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Arrow Testing

In a test in September 1998 the Arrow 2 simulated an intercept against a point in space 97 seconds after being fired from the Palmachim military base south of Tel Aviv. The first integrated intercept flight test was successfully conducted in Israel on 01 November 1999. The Green Pine radar detected a Scud-class ballistic target and the Citron Tree battle management center commanded the launch of the Arrow II interceptor and communicated with it in-flight to successfully destroy the incoming missile.

On 27 August 2001, Israel successfully tested the Arrow-2 anti-missile missile in the ninth test of the anti-ballistic missile system. The target was a missile, called the Black Sparrow, which was dropped from an IAF F-15 fighter jet at high altitude. The Arrow-2 Green Pine radar detected the missile, and the Citron fire-control center launched the Arrow-2 interceptor. The target was intercepted about 100 kilometers from the coastline, the highest and farthest that the Arrow-2 had been tested to date.

On 16 December 2003 an Arrow missile successfully targeted and destroyed an incoming missile in another test of the advance anti-ballistic missile system. It was the 11th test of the Arrow and the 6th test of the onboard weapons system. Defense Ministry officials point out the test was routine as the ASIP (Advanced System Improvement Program) continues.

On July 29, 2004 an Arrow anti-ballistic missile was launched at Point Mugu, CA as part of the on going United States/Israel Arrow System Improvement Program (ASIP). The missile successfully intercepted a short-range target during tests at the Point Mugu Sea Range in Calif. This was the twelfth Arrow intercept test and the seventh test of the complete Arrow system. The objective of the test was to demonstrate the Arrow system's improved performance against a target that represents a threat to Israel. The test represented a realistic scenario that could not have been tested in Israel due to test-field safety restrictions.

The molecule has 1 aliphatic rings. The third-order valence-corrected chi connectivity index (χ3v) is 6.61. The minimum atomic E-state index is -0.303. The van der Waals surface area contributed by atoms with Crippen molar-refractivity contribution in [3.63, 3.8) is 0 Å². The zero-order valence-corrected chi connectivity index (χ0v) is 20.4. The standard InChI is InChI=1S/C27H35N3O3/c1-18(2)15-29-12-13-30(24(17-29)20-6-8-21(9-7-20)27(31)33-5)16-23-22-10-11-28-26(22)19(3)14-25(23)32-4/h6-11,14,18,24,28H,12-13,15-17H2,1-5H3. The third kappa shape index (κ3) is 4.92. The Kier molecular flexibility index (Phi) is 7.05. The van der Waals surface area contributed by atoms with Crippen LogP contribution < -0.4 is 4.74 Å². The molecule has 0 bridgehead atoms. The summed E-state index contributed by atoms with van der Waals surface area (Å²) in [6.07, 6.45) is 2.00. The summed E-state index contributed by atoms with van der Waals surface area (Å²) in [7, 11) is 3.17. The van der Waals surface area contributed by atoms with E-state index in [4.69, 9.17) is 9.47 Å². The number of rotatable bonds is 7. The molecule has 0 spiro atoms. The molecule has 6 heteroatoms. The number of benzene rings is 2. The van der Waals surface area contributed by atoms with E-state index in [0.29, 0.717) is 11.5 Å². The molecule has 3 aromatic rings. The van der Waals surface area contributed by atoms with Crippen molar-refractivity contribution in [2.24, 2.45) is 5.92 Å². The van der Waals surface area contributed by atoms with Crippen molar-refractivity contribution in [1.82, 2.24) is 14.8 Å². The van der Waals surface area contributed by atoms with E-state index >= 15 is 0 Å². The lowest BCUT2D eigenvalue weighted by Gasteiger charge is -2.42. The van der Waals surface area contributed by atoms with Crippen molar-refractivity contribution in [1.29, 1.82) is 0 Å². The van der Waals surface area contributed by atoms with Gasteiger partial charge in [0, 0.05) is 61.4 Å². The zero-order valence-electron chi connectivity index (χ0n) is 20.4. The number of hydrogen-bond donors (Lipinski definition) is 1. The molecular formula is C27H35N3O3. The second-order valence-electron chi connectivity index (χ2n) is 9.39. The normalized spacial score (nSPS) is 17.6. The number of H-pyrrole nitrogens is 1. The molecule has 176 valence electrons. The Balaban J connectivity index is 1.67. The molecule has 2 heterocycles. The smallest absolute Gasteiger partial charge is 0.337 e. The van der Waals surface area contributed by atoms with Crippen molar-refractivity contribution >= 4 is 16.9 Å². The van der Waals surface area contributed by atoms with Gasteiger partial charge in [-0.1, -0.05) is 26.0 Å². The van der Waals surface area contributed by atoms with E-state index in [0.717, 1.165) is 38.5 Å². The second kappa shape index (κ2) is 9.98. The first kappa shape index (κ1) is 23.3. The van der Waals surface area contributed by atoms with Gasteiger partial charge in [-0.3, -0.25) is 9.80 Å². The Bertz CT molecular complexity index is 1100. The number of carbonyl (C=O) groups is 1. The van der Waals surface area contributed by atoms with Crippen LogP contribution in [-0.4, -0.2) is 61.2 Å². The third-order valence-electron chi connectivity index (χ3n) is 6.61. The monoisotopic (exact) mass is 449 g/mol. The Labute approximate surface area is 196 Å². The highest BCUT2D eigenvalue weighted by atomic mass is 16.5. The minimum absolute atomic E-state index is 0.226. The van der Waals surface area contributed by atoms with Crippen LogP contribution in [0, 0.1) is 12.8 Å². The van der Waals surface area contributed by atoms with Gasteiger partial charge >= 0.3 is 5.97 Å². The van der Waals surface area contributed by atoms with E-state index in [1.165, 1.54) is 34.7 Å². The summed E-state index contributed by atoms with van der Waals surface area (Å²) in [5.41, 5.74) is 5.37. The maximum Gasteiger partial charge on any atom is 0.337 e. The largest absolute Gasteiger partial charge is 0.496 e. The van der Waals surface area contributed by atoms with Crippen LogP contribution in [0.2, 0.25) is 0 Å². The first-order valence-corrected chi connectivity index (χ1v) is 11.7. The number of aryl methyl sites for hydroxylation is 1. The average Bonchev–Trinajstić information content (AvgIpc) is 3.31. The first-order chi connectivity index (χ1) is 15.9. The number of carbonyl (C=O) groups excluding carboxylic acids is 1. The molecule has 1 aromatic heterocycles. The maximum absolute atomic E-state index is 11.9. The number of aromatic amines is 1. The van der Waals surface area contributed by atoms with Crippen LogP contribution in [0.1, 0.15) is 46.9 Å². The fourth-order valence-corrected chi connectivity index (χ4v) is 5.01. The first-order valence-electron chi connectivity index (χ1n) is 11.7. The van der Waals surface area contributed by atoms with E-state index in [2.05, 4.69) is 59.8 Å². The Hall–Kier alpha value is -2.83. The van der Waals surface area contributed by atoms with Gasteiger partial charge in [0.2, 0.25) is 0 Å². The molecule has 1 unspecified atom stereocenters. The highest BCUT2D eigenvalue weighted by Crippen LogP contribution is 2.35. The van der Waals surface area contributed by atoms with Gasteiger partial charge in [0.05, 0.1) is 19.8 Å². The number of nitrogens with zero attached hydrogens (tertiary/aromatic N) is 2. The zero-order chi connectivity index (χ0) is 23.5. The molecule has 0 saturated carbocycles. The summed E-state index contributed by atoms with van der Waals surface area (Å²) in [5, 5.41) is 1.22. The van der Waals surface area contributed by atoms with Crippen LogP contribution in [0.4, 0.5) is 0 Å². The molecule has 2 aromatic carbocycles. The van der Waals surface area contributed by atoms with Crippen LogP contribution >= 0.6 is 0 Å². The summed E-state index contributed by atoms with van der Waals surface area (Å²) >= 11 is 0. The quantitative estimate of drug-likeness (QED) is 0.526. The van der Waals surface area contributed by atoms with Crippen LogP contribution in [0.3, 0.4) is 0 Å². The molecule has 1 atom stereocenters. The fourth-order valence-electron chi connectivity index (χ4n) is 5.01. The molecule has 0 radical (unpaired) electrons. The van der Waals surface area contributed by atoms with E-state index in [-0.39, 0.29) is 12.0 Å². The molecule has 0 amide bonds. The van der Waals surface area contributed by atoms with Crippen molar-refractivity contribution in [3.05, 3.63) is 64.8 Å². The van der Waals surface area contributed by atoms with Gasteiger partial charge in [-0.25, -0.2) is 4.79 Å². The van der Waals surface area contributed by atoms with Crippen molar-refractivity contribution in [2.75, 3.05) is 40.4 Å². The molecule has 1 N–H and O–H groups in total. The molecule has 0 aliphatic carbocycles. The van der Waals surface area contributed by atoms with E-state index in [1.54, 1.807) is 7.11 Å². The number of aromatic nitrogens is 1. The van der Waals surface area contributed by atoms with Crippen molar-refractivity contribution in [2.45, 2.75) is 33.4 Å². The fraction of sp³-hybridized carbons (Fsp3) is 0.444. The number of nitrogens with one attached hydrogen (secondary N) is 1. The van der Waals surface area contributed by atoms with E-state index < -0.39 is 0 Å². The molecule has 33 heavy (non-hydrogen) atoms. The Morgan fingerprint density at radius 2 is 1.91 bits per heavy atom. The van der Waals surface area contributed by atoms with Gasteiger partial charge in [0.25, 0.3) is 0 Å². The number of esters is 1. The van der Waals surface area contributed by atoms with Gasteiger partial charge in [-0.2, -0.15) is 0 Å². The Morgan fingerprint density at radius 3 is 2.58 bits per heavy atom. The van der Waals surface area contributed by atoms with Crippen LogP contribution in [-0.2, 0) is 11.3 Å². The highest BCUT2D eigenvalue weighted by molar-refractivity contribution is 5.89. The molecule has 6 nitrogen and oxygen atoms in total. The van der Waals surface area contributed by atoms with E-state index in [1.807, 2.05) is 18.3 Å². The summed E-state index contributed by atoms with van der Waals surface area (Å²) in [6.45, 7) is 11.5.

All testing of the AWS before the ASIP was conducted in Israel. Because of the limited geography and airspace of the Israeli test range, the ASIP would include tests of the AWS in the U.S. to test the capability of the AWS to engage longer-range threats. Flight tests of the AWS in the U.S. would consist of intercept flight tests at the Naval Air Warfare Center Weapons Division Point Mugu Sea Range against various short- and long-range threat representative target missiles launched from the surrounding test range open ocean area. As of 2007 two series, or caravans, of tests are planned in the U.S. over a period of five years.

Caravan 1, completed in FY 2004, consisted of two flight tests necessary to the baseline AWS, including performance of critical subsystem and element level components, against current threat-representative target missiles at realistic ranges. The primary objectives of Caravan 1 were to perform baseline flight tests against current threats at full range, and provide data to evaluate critical performance parameters.

Caravan 2 would consist of two flight tests of the enhanced AWS at Point Mugu against a threat-representative target at approximately full range. To the extent they are available, U.S. theater missile defense (TMD) elements or components would be used in interoperability testing and in data collection. The first flight test is planned to be an engagement of a Long Range Air-Launched Target configuration. The second flight test is planned to be a simultaneous engagement of an LRALT configuration and a Herabased configuration at the maximum possible range allowed by test range constraints.

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Page last modified: 10-08-2014 19:48:48 ZULU